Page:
Biden moves ahead in Georgia and Pennsylvania, moving closer to White House
Democratic presidential candidate Joe Biden took a narrow lead over President Donald Trump in the battleground states of Georgia and Pennsylvania on Nov. 6, edging closer to winning the White House in a nail-biting contest as a handful of undecided states continue to count votes.
Biden has a 253 to 214 lead in the state-by-state Electoral College vote that determines the winner, according to most major television networks. Winning Pennsylvania's 20 electoral votes would put the former vice president over the 270 he needs to secure the presidency, while taking just Georgia's 16 electoral votes would put him on the cusp of victory.
In Pennsylvania, Biden moved ahead of Trump by 5,500 votes on Nov. 6 morning, while in Georgia, he had opened up a 1,097-vote lead.
Biden, 77, would become the next president by winning Pennsylvania, or by winning two out of the trio of Georgia, Nevada and Arizona. Trump's likeliest path appears narrower - he needs to hang onto both Pennsylvania and Georgia and also to overtake Biden in either Nevada or Arizona.
Biden moved ahead of Trump by 1,097 votes in Georgia, where counting continued early on Nov. 6.
The shift in Georgia came hours after Trump appeared at the White House to falsely claim the election was being "stolen" from him. His campaign is pursuing a series of lawsuits across battleground states that legal experts described as unlikely to succeed in altering the election outcome.
Trump's lead had steadily diminished in Georgia, a Southern state that has not voted for a Democratic presidential nominee since Bill Clinton took the White House in 1992, as officials worked through tens of thousands of uncounted votes, many from Democratic strongholds such as Atlanta.
The Georgia secretary of state reported late on Nov. 5 there were about 14,000 ballots still to count in the state.
The state also will have to sift through votes from military personnel and overseas residents as well as provisional ballots cast on Election Day by voters who had problems with their registration or identification.
Biden has been steadily chipping away at the Republican incumbent's lead in Pennsylvania as well. His deficit there had been as high as 678,000 votes early on Nov. 4.
Biden also maintained slim advantages in Arizona and Nevada. In Arizona, his lead narrowed to about 47,000 votes, and in Nevada he was ahead by about 11,500.
As the country held its breath for a result in the White House race, Georgia and Pennsylvania officials expressed optimism they would finish counting on Nov. 6, while Arizona and Nevada were still expected to take days to complete their vote totals.
Trump's diminishing leads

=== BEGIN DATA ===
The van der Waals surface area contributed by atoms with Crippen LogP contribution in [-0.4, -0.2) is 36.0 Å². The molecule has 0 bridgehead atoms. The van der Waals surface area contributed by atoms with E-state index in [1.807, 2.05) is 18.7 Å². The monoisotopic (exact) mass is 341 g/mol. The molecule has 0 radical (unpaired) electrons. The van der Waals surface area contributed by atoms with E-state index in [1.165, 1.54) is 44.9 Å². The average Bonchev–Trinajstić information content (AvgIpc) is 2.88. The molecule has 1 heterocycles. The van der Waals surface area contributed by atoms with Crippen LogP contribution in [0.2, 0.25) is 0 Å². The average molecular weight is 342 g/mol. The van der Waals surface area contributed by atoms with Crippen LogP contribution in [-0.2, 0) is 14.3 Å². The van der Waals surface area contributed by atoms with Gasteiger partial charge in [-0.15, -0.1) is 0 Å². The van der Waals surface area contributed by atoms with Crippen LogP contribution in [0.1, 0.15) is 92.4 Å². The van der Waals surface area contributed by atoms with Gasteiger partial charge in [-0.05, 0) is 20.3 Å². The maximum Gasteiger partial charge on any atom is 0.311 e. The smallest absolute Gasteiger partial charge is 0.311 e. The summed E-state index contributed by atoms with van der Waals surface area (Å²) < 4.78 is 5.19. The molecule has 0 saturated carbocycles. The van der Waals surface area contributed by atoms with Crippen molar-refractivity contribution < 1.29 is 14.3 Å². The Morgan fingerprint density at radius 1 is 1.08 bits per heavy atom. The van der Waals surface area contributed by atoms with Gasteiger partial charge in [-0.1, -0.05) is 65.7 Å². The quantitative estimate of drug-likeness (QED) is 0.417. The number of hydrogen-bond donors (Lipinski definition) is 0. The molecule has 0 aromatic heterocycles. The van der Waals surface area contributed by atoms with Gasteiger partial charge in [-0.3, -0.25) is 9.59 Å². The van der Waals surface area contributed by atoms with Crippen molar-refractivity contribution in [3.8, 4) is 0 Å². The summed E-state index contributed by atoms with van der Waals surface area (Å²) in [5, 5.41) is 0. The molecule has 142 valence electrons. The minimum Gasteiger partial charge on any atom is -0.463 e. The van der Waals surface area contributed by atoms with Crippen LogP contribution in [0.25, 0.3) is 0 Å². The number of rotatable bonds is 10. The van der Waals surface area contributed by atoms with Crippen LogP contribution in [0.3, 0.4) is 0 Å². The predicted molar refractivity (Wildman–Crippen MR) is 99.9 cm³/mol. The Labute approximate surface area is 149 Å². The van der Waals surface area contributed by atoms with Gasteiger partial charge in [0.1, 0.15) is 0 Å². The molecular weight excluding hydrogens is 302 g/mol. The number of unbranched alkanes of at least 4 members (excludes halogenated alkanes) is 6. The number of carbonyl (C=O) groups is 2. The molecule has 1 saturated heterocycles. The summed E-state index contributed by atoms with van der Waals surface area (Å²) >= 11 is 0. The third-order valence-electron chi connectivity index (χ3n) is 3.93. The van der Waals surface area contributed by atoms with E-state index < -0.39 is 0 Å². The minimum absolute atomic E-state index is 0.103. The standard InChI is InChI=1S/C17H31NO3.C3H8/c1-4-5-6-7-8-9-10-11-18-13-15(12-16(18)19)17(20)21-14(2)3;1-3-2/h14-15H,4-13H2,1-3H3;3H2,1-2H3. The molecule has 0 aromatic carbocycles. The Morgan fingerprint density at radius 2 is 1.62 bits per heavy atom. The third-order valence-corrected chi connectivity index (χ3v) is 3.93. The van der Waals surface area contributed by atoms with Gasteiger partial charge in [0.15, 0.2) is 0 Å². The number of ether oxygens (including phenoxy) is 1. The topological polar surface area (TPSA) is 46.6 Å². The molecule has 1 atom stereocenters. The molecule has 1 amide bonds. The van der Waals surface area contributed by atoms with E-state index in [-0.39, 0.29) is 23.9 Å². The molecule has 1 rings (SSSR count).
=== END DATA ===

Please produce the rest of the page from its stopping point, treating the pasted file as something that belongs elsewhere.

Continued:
Trump, 74, has sought to portray as fraudulent the slow counting of mail-in ballots, which surged in popularity due to fears of exposure to the coronavirus through in-person voting. As counts from those ballots have been tallied, they have eroded the initial strong leads the president had in states like Georgia and Pennsylvania.
States have historically taken time after Election Day to tally all votes.
The close election has underscored the nation's deep political divides, and if he wins Biden will likely face a difficult task governing in a deeply polarized Washington.
Republicans could keep control of the U.S. Senate pending the outcome of four undecided Senate races, including two in Georgia, and they would likely block large parts of his legislative agenda, including expanding healthcare and fighting climate change.
The winner will have to tackle a pandemic that has killed more than 234,000 people in the United States and left millions more out of work, even as the country still grapples with the aftermath of months of unrest over race relations and police brutality.
Trump fired off several tweets in the early morning hours on Nov. 6, and repeated some of the complaints he aired earlier at the White House. "I easily WIN the Presidency of the United States with LEGAL VOTES CAST," he said on Twitter, without offering any evidence that any illegal votes have been cast.
Twitter flagged the post as possibly misleading, something it has done to numerous posts by Trump since Election Day.
In an extraordinary assault on the democratic process, Trump appeared in the White House briefing room on Nov. 5 evening and baselessly alleged the election was being "stolen" from him.
Offering no evidence, Trump lambasted election workers and sharply criticized polling before the election that he said was designed to suppress the vote because it favored Biden.
Trump's campaign, meanwhile, has filed lawsuits in several states, though judges in Georgia and Michigan quickly rejected challenges there. Biden campaign senior legal adviser Bob Bauer called them part of a "broader misinformation campaign."
'Rig an election'
"They're trying to rig an election, and we can't let that happen," said Trump, who spoke in the White House briefing room but took no questions. Several TV networks cut away during his remarks, with anchors saying they needed to correct his statements.
Biden, who earlier in the day urged patience as votes were counted, responded on Twitter: "No one is going to take our democracy away from us. Not now, not ever."
Trump supporters, some carrying guns, ramped up their demonstrations against the process on Nov. 5 night. In Arizona, Trump and Biden supporters briefly scuffled outside the Maricopa County Elections Department in Phoenix.
In Philadelphia, police said they arrested one man and seized a weapon as part of an investigation into a purported plot to attack the city's Pennsylvania Convention Center, where votes were being counted.